by Scott Berinato

Stentor Product Creates High Res Digital Medical Images

Aug 15, 20024 mins
Enterprise Applications

The numbers make it easy to understand why Stentor CEO and cofounder Oran Muduroglu got into the business of digital medical imaging: Each year in North America about 400 million medical cases are preserved on photographic film. Patients often have folders stuffed with 5 pounds to 10 pounds of images. Each set of film costs $25 to $35. And 70 percent of a hospital staff needs to access that film. Then there’s the matter of lost film.

All told, medical film imaging is a $15 billion industry crying out for digital technology to replace?or at least supplement?the expensive (and extremely slow) process of taking photos of our innards for diagnoses. That’s what Stentor does. Its products create high-resolution digital images from X-rays and MRIs. Stentor also created a file system for easy storage and access to the images. The hope is that the product will severely cut back on bike couriers dropping off film at the front desk and agonizing four-day waits for diagnoses as images wend their way through the labyrinth from radiology to general practitioner.

But Muduroglu knew that doctors and hospitals make up the toughest user base in the world to satisfy. “They’re conservative with technology,” Muduroglu acknowledges. “They have absolutely no time for ’might make my life easier,’ but if you show them it works, that it really works, they’ll buy in. And they’re somewhat price insensitive?if it works.”

Muduroglu called on his two decades in radiology to shape the business case for his venture (which has netted $25 million in funding). Every sale starts as a pilot program, but so far, he says, 95 percent of pilots have turned into full sales. Stentor stores the medical images in its iVault storage servers (on hospital premises usually) and then charges $1.50 for a doctor to access a case. Once the doctor has the case, he can e-mail it to other doctors or keep it locally?for no additional fees.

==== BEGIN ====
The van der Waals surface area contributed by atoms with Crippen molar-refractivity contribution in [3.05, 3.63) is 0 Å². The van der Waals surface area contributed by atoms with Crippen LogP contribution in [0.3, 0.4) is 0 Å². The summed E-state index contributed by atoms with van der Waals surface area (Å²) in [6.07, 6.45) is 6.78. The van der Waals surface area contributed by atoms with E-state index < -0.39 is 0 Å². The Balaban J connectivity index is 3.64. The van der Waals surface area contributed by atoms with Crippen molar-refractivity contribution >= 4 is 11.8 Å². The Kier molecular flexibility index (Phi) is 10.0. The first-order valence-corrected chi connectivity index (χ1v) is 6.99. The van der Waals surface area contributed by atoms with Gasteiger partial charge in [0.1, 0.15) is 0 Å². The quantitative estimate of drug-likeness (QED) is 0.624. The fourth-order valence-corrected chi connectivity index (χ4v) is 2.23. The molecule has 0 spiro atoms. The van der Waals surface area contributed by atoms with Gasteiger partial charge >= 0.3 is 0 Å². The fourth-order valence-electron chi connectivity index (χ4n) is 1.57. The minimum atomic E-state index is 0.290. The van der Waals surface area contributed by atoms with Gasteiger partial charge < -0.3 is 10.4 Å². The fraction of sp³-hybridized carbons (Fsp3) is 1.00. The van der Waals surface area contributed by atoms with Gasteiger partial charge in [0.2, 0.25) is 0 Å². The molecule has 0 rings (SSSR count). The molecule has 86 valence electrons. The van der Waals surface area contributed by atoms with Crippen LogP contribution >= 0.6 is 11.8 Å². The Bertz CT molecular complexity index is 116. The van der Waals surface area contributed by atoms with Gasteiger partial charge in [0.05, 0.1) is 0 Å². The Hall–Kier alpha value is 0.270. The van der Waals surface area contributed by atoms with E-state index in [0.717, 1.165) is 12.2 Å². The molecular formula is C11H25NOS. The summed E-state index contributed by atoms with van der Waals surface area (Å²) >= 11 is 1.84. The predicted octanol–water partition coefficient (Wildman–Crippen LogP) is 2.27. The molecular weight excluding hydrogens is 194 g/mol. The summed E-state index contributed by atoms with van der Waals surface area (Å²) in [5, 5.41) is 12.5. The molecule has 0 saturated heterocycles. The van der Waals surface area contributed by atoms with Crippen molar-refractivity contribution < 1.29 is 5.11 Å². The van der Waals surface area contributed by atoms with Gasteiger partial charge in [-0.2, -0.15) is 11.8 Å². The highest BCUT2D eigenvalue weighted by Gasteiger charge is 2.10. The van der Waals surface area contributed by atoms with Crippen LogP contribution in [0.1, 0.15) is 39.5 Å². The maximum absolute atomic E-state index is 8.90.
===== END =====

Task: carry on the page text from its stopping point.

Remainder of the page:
Muduroglu also assembled a sort of medical technology dream team to ensure that the product could satisfy its hard-to-please users. He pulled in Paul Chang, a user interface expert who helped design the application. Muduroglu also recruited John Huffman, the man who created the compression technology that allows high-resolution images to be stored in relatively small files.

The compression is key as performance is critical to iSite applications. When doctors call up a file, open an image and zoom on part of it, it has to be instantaneous or they won’t use the technology. They’ll fall back to film. The compression technology Huffman has honed for Stentor allows fast manipulation in part by rendering only what’s visible on the screen (traditional compression technology renders an entire image even if the viewer never looks at much of it).

Dr. Joe Connolly, a neurologist at the Everett Clinic in Everett, Wash., says the Stentor technology has allowed faster diagnoses and more collaboration among doctors.

As an example, Connolly describes the case of a recent patient. “He’s in his mid-30s and has had headaches all his life. He got a new physician, who ordered a CAT scan,” Connolly recalls. After he and the patient’s primary physician ordered more tests and shared the digital film of those tests, they discovered the patient was suffering from hydrocephalus, or fluid on the brain, a condition that required immediate surgery. “I was able to diagnose without waiting for film and then talk to the patient and have him go down and check in for surgery,” Connolly says. “With film that would take days.”

After 30 years, the patient no longer has headaches. And the medical imaging industry may be in for fewer if Stentor’s technology takes off.